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1 EXAMINING TEACHER KNOWLEDGE AND ATTITUDES ABOUT SCHOOL ISSUES FOR CHILDREN WITH EPILEPSY: A MIXED -METHOD INVESTIGATION By AMY LOOMIS ROUX A DISSERTATION PRESENTED TO THE GRADUATE SCHOOL OF THE UNIVERSITY OF FLORIDA IN PAR TIAL FULFILLMENT OF THE REQUIREMENTS FOR THE DEGREE OF DOCTOR OF PHILOSHPHY UNIVERSITY OF FLORIDA 2009
2 2009 Amy Loomis Roux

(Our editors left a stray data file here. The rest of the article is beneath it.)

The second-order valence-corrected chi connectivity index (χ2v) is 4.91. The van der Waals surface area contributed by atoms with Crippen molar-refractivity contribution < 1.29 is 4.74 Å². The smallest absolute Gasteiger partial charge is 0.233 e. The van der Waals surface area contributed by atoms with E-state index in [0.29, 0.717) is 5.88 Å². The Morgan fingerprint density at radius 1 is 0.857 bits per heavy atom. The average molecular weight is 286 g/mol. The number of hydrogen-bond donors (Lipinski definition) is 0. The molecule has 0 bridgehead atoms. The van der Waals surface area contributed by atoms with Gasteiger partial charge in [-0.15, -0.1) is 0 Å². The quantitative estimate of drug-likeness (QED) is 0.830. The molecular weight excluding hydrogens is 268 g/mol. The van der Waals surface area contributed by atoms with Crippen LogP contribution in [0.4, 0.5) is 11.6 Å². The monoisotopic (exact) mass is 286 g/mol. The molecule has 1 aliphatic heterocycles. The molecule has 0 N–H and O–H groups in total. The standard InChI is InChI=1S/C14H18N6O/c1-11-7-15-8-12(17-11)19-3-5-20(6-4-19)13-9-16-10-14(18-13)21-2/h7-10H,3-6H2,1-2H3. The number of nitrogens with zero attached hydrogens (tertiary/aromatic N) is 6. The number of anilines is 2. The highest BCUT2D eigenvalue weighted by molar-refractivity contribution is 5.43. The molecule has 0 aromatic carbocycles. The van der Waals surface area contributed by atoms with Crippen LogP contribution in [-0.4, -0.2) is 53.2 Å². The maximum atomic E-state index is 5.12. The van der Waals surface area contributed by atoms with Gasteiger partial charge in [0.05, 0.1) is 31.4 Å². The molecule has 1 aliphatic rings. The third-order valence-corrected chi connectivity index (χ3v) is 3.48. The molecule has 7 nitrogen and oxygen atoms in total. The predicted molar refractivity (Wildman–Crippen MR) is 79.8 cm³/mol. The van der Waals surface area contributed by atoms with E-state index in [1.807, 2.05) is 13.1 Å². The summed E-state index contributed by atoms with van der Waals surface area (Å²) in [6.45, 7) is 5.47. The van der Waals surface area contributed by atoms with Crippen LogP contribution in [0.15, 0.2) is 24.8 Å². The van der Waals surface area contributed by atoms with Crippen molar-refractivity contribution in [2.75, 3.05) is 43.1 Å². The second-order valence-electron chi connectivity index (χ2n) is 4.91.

3 ACKNOWLEDGEMENTS This dissertation would never have seen completion without the help and support of s o many individuals. First, this dissertation research was completed, in part, with funding from a grant provided by the Childrens Miracle Network. Id also like to thank my parents Jeffrey and Joyce Loomis for providing me with the foundation and constant guidance that I needed to start and finish this endeavor. Their unwavering faith in me and stalwart support enabled my perseverance. Id also like to thank the amazing group of Mama friends that Ive been so lucky to have: Amy, Fitz, Wendy, Christy, Ani ta, Jen, Susan, Yady, Jill, Jamie, Angela, Elizabeth, and Deirdre. From watching my kiddos in times of great need to providing much -needed stress relief, your support has been priceless in so many ways Id also like to express my sincerest gratitude to my committee chair, Dr. Tina Smith Bonahue, for her patience, guidance, and support throughout this long academic journey. Thanks are also in order for my other committee members: Dr. Paul Carney, Dr. Cynthia Griffin, and Dr. Nancy Waldron. I am so grateful to have had the benefit of each of your unique sets of expertise. Your knowledge helped make this multi -disciplinary project possible. Id also like to thank the teachers who took the time to participate in my study, and the children with epilepsy and thei r families who candidly shared their thoughts with me. This study would not have been possible without them. Finally, Id like to recognize the love and support of my husband, Kyle Roux, and my two children, Aidan and Nadia. You provide me with unlimited s upport, entertainment, and motivation. The inspiration you give me daily is the reason this research has flourished.